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In his inaugural address in 1961, John F. Kennedy famously said, “Ask not what your country can do for you; ask what you can do for your country.” More than 57 years later, who is still asking that question? And have we come up with any answers?

I think it depends on how you feel about America. If America stands for evil — if it turns a blind eye to gang rape, racially motivated killings, and languishing poverty — then maybe the best thing you can do for your country is burn it to the ground. Sadly, I know many people who actually believe these things about the freest, most prosperous nation in the world.

But what if you love America? What if you love truth, justice, and the American way? What would you do for your country?

George Washington abandoned his peaceful, well-deserved retirement to spearhead an unprecedented experiment in free government. He practically wept at the thought of returning to public service, but even though he had already sacrificed more than most, he never stopped asking what he could do for his country.

But after watching the Kavanaugh hearings, I can’t help but wonder, what could possibly make public service worthwhile? Why would anyone want to be involved in politics? With so many people seeking only for power, bent on destroying lives and reputations, condemning basic morals, and running people out of restaurants based on political differences, what is the point? Even if this is what you can do for your country, is it even beneficial?

I have to imagine these questions are swirling in the mind of every good man and woman in politics. But still, what else can they do? Somebody has to fight. If there’s anything I’ve learned in the last week, it’s that purely private goodness will only invite more scorn. You can’t make a sufficiently positive difference by just being a good man living a good life anymore — heaven forbid you’re a virgin into adulthood and you teach your family principles of virtue, faith, and compassion.

Living a good, private life away from politics won’t keep the Democrats from snagging unchecked power, and for those who believe in liberty, morality, and the sanctity of life, we can’t allow that to happen. In fact, all we need for tyranny to infect our country even more than it already has is for good men to do nothing more than raise good families. There aren’t enough good men in America to make that strategy viable. Our core values of freedom and justice wouldn’t survive.

What you can do for your country will be different for every person, but good men are needed in every element of battle. To start, that includes instructors to train the battalions and doctors to tend to the wounded — each within the relative safety of allied territory. This could be educators, mentors, and ministers.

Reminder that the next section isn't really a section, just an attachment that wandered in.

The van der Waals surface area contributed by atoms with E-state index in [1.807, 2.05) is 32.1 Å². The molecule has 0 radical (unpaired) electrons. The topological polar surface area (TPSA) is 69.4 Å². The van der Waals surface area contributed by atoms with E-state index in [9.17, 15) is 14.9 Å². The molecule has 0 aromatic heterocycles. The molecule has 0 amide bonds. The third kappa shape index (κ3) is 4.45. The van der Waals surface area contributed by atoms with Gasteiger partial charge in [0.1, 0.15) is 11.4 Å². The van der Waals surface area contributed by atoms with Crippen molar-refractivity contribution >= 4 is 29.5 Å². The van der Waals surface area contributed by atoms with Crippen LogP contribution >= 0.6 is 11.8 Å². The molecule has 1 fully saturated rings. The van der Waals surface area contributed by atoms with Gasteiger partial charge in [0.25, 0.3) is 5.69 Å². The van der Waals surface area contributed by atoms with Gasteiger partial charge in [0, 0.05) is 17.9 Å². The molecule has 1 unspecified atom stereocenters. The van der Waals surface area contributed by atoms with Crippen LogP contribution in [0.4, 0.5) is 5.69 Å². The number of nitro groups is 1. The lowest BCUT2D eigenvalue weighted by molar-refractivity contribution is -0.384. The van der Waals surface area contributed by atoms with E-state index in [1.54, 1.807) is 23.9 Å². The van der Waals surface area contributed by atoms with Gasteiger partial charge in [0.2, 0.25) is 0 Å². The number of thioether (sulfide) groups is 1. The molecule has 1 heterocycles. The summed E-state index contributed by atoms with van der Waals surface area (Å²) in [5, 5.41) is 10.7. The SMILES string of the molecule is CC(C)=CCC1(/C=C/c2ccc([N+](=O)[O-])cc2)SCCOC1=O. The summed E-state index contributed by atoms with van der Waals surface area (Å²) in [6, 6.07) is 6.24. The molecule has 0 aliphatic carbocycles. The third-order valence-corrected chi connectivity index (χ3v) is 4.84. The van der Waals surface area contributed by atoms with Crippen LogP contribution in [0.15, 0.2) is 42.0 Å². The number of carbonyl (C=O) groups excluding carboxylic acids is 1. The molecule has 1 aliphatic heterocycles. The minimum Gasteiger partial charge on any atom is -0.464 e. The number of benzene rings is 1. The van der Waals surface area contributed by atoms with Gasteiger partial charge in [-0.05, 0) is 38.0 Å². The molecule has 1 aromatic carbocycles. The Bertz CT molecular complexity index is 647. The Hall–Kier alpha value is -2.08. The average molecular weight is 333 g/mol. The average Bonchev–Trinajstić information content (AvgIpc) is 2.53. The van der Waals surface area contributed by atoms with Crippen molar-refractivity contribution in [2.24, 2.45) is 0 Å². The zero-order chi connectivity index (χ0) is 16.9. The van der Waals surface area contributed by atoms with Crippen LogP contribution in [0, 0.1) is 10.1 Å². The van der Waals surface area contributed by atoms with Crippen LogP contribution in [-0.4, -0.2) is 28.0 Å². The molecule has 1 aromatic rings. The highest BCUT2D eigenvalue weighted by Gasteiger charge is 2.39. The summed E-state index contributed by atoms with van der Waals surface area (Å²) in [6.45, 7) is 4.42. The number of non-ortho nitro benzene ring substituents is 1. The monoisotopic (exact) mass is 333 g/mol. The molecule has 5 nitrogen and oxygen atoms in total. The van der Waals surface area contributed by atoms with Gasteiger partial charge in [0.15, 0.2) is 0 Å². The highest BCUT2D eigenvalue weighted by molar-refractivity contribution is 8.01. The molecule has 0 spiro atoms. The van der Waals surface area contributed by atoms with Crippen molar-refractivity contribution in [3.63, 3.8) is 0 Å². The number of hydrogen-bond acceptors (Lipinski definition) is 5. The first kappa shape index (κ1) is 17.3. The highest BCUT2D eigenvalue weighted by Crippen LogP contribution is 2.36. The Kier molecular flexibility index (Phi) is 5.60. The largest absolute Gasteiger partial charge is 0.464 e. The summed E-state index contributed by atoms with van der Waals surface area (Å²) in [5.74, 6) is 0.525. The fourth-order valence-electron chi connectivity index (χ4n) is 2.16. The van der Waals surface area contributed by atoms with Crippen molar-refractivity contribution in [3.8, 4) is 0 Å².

Good men are needed as munitioners to supply weapons and ammo to the troops — physical and social scientists, philosophers, and objective journalists.

Good men are needed to go behind enemy lines and infiltrate their infrastructure. The world needs artists, actors, athletes, musicians, storytellers, and fashion designers who will produce high quality content that is also morally irreproachable. We need principled professors who will stand for truth in the Marxist, postmodernist bloodstream of universities.

And finally, good men are needed on the front lines — to do the fighting, get their hands dirty, and confront the enemy face to face. I can tell you that after pursuing literally every other option, I know that God needs me on the front lines, where I never wanted to be. In what capacity, I have no idea. So far, the direction I’ve received has placed me in politics and law school, awaiting further orders. For now, I know this is where I’m needed, and I’m doing my best.

Not everyone can or should be on the front lines. Perhaps even those best suited for it play a more vital role elsewhere. There’s no less honor in serving in one field than another. Soldiers don’t make their own bullets and drill instructors don’t dress wounds.

It doesn’t matter where you fight, as long as you do fight and you’re on the right side. As is often attributed to Edmund Burke, “The only thing necessary for the triumph of evil is for good men to do nothing.”

So, good men, ask not what your country can do for you — how you can benefit from the freedom to earn a living, to pursue happiness, and to spend your days in peace. If every man in America simply enjoyed his freedom, we would’ve lost our freedom a long time ago. Anyone can reap, but the world needs more sowers, more doers, more protectors.

Ask what you can do for your country. I can’t answer that for you. Only you can.

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